Abstract [en]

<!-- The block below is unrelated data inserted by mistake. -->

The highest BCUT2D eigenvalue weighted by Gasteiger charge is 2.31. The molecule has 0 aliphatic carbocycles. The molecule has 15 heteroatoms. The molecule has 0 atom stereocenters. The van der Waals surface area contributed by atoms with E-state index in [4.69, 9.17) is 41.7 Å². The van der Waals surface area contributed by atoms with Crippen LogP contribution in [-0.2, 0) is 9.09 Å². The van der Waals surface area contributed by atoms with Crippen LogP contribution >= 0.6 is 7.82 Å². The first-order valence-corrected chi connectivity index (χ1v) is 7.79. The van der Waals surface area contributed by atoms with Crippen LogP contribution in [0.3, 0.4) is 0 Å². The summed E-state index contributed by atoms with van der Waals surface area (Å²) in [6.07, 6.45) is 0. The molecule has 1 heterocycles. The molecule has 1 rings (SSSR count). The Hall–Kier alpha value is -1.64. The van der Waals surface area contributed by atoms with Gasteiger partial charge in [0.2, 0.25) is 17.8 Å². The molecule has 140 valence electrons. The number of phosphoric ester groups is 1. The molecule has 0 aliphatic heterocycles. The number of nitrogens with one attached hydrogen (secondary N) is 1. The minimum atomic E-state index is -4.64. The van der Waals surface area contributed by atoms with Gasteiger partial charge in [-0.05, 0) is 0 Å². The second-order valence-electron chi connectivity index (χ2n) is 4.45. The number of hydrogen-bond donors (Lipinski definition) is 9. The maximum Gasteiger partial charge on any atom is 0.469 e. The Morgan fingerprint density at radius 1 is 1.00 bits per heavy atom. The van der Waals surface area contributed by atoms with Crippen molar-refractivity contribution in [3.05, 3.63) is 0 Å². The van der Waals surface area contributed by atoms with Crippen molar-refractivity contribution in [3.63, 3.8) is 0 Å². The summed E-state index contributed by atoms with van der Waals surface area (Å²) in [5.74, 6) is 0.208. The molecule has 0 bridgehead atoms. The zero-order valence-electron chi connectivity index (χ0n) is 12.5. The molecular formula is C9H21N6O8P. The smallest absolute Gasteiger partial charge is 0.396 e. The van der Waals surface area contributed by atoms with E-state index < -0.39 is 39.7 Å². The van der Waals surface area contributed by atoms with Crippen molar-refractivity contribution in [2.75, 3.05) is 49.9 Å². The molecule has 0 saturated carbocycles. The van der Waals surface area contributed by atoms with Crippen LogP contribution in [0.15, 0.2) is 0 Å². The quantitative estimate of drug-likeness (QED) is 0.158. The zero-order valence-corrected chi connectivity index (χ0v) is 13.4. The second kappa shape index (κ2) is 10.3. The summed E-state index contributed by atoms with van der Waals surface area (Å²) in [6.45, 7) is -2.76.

The aim of this paper is to show how the international standard STEP-AP214 can be used for communication and storing of process specifications. Even though there are several software tools available for the generation of both product and resource information systems, there is still a lack of tools related to the STEP standard for producing process information, e.g., sequence of operations and system capabilities for resource allocation. Therefore, such a tool is suggested, which makes use of a high-level language for discrete-event systems based on process algebra and Petri nets. This language, called process algebra Petri net), has been developed in accordance with the process relations defined in STEP-AP214. More specifically, it is shown how process specifications created with the PPN tool can be mapped to the STEP AP-214 format. Note to Practioners-Rapidly changing market needs is making demands on flexibility and ability to shorten lead times. Standards for exchanging information, as well as formal methods for automatic development of programmable controller code have been important research topics for many years. There are a lot of software tools available for the generation of both product- and resource information, but there is still a lack of tools for producing process information. Moreover, the connection between information exchange standards and such tools is absent, which makes the development of programmable controller code an isolated activity. This activity is often time consuming and performed in an ad hoc manner resulting in unnecessary production delay. The aim of this paper is to show how the international standard STEP-AP214 (a standard for exchange of product-, process-, and resource related information) can be used for communicating and storing process specifications. In order to achieve this, a tool which makes use of a formal high-level language is suggested. This tool can be used for automatic control generation and has been developed in accordance with the process relations defined in STEP-AP214. A further aim is to shown how the mentioned tool can be used to specify complex systems in a compact, yet highly readable manner, which is a crucial incentive for industry to use formal methods. The presented method will guarantee-that expected information is delivered quickly and without errors caused by the human factor, something that is very important in our ambition to achieve shortened lead times. The quick information exchange also makes it possible to perform simulation, supervisor synthesis, and verification early in the development phase. This is a first attempt at using a formal language for creating a tool that can automatically generate specifications in accordance with the international STEP-standard.